Feeds

Map of Tasmania to be redrawn

State government kicks off Spatial Information Foundations project

Secure remote control for conventional and virtual desktops

Tasmania will spend $AU3m to refresh the technological framework that underpins the State's Land Information System (LIST).

The new project aims “develop a contemporary platform for the management and distribution of spatial information across all tiers of government and the private sector and facilitate the improved use of spatial information for key priorities of the Tasmanian Government.”

Deliverables from the project will include:

  • A new web interface for the LIST – for improved access to a wider range of spatial information
  • A web-based spatial data and services directory – providing improved discoverability of spatial data and services for use, analysis and reuse by more users
  • High speed image servers – with rapid delivery of remotely sensed imagery through LISTmap and web services
  • A data management and delivery system for planning data – providing new web-based capabilities for the visualisation and spatial integration of planning information
  • An address validation service – for automatic verification and more efficient management of address information within government agencies
  • A web-based spatial data delivery service – providing new capabilities for downloading and delivering spatial data
  • A web-based, emergency services Common Operating Picture (COP) for Tasmania – providing emergency management organisations with an authoritative, shared view of critical emergency and incident information
  • A new Tasmanian land parcel and property boundary database (numeric cadastre) – an enhanced cadastral dataset that is able to maintain boundary alignment with core administrative data, eg planning zones
  • A sustainable strategy for the ongoing acquisition and delivery of remotely sensed imagery for Tasmania – allowing the detection of changes in natural and built assets over time

The project is expected to run for two years and has been divided into seven sub-projects, each with a dedicated manager. An information sheet about the project (PDF) says "Common and/or compatible technological components" will be used across the sub-projects.®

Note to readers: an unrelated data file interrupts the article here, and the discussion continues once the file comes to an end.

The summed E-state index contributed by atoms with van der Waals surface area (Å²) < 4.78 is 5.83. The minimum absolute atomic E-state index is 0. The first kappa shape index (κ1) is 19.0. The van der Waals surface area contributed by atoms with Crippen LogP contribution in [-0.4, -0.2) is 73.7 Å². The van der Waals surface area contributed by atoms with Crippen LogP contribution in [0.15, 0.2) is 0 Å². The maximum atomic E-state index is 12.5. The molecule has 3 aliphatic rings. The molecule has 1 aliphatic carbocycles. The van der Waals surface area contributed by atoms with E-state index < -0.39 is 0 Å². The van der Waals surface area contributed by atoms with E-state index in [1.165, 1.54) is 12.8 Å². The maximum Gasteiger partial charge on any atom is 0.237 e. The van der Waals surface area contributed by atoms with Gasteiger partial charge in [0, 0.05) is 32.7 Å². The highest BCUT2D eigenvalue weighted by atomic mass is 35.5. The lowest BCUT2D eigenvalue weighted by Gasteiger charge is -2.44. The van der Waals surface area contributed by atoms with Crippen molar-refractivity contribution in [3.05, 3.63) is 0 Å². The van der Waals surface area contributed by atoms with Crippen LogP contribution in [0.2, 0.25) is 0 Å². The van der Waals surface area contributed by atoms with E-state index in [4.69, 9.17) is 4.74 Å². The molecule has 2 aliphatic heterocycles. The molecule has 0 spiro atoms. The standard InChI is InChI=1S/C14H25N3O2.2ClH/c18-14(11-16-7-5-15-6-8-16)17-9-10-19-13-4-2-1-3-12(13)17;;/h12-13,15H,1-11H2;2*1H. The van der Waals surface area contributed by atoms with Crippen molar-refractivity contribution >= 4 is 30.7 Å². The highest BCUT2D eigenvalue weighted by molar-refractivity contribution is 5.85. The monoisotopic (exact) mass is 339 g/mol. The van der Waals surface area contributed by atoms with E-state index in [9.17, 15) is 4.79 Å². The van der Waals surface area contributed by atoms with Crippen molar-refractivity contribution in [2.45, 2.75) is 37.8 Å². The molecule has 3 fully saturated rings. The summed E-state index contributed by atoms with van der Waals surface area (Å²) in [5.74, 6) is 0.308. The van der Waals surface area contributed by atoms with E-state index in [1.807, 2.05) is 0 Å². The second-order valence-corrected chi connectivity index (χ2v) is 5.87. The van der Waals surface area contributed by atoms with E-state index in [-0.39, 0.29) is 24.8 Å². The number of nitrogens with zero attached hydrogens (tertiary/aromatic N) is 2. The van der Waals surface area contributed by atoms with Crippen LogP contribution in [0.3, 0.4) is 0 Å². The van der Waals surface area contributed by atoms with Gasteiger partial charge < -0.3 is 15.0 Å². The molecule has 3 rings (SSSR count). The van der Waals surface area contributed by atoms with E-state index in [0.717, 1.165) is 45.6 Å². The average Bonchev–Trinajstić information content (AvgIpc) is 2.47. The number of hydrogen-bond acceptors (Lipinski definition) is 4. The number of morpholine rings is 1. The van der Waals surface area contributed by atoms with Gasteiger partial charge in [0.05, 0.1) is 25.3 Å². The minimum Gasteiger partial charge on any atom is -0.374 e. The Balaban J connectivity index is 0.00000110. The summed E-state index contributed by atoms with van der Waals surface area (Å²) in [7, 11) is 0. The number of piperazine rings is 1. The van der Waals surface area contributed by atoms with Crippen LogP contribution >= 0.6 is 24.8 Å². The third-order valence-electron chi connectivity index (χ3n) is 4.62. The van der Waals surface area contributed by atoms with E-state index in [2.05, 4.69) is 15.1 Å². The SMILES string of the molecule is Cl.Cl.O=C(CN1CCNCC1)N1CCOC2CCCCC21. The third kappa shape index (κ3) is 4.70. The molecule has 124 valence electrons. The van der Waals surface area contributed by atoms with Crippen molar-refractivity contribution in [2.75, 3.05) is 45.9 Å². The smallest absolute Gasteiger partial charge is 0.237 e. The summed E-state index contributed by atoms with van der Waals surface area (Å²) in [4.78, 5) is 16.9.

Beginner's guide to SSL certificates

More from The Register

next story
Facebook pays INFINITELY MORE UK corp tax than in 2012
Thanks for the £3k, Zuck. Doh! you're IN CREDIT. Guess not
Facebook, Apple: LADIES! Why not FREEZE your EGGS? It's on the company!
No biological clockwatching when you work in Silicon Valley
Happiness economics is bollocks. Oh, UK.gov just adopted it? Er ...
Opportunity doesn't knock; it costs us instead
Sysadmin with EBOLA? Gartner's issued advice to debug your biz
Start hoarding cleaning supplies, analyst firm says, and assume your team will scatter
YARR! Pirates walk the plank: DMCA magnets sink in Google results
Spaffing copyrighted stuff over the web? No search ranking for you
Don't bother telling people if you lose their data, say Euro bods
You read that right – with the proviso that it's encrypted
Apple SILENCES Bose, YANKS headphones from stores
The, er, Beats go on after noise-cancelling spat
prev story

Whitepapers

Cloud and hybrid-cloud data protection for VMware
Learn how quick and easy it is to configure backups and perform restores for VMware environments.
A strategic approach to identity relationship management
ForgeRock commissioned Forrester to evaluate companies’ IAM practices and requirements when it comes to customer-facing scenarios versus employee-facing ones.
High Performance for All
While HPC is not new, it has traditionally been seen as a specialist area – is it now geared up to meet more mainstream requirements?
Three 1TB solid state scorchers up for grabs
Big SSDs can be expensive but think big and think free because you could be the lucky winner of one of three 1TB Samsung SSD 840 EVO drives that we’re giving away worth over £300 apiece.
Security for virtualized datacentres
Legacy security solutions are inefficient due to the architectural differences between physical and virtual environments.